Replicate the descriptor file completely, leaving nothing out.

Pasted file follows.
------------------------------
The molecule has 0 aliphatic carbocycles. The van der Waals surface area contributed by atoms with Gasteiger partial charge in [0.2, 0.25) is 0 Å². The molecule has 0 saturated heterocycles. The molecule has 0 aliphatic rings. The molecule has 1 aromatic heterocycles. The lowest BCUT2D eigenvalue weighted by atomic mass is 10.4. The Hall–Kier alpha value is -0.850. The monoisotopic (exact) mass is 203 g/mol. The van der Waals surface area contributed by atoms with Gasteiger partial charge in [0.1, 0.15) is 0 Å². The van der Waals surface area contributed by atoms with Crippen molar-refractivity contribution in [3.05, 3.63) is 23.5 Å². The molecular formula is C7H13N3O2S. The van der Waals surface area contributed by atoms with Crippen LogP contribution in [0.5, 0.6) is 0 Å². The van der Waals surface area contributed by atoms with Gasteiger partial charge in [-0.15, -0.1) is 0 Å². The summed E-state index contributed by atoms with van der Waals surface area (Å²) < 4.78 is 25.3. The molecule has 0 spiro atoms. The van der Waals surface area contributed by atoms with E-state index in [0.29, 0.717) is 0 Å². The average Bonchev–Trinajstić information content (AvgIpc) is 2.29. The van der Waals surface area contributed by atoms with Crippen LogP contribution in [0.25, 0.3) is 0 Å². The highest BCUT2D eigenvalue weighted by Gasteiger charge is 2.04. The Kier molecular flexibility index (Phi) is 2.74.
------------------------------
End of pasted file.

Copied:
The molecule has 0 aliphatic carbocycles. The van der Waals surface area contributed by atoms with Gasteiger partial charge in [0.2, 0.25) is 0 Å². The molecule has 0 saturated heterocycles. The molecule has 0 aliphatic rings. The molecule has 1 aromatic heterocycles. The lowest BCUT2D eigenvalue weighted by atomic mass is 10.4. The Hall–Kier alpha value is -0.850. The monoisotopic (exact) mass is 203 g/mol. The van der Waals surface area contributed by atoms with Gasteiger partial charge in [0.1, 0.15) is 0 Å². The van der Waals surface area contributed by atoms with Crippen molar-refractivity contribution in [3.05, 3.63) is 23.5 Å². The molecular formula is C7H13N3O2S. The van der Waals surface area contributed by atoms with Crippen LogP contribution in [0.5, 0.6) is 0 Å². The van der Waals surface area contributed by atoms with Gasteiger partial charge in [-0.15, -0.1) is 0 Å². The summed E-state index contributed by atoms with van der Waals surface area (Å²) < 4.78 is 25.3. The molecule has 0 spiro atoms. The van der Waals surface area contributed by atoms with E-state index in [0.29, 0.717) is 0 Å². The average Bonchev–Trinajstić information content (AvgIpc) is 2.29. The van der Waals surface area contributed by atoms with Crippen LogP contribution in [0.25, 0.3) is 0 Å². The highest BCUT2D eigenvalue weighted by Gasteiger charge is 2.04. The Kier molecular flexibility index (Phi) is 2.74.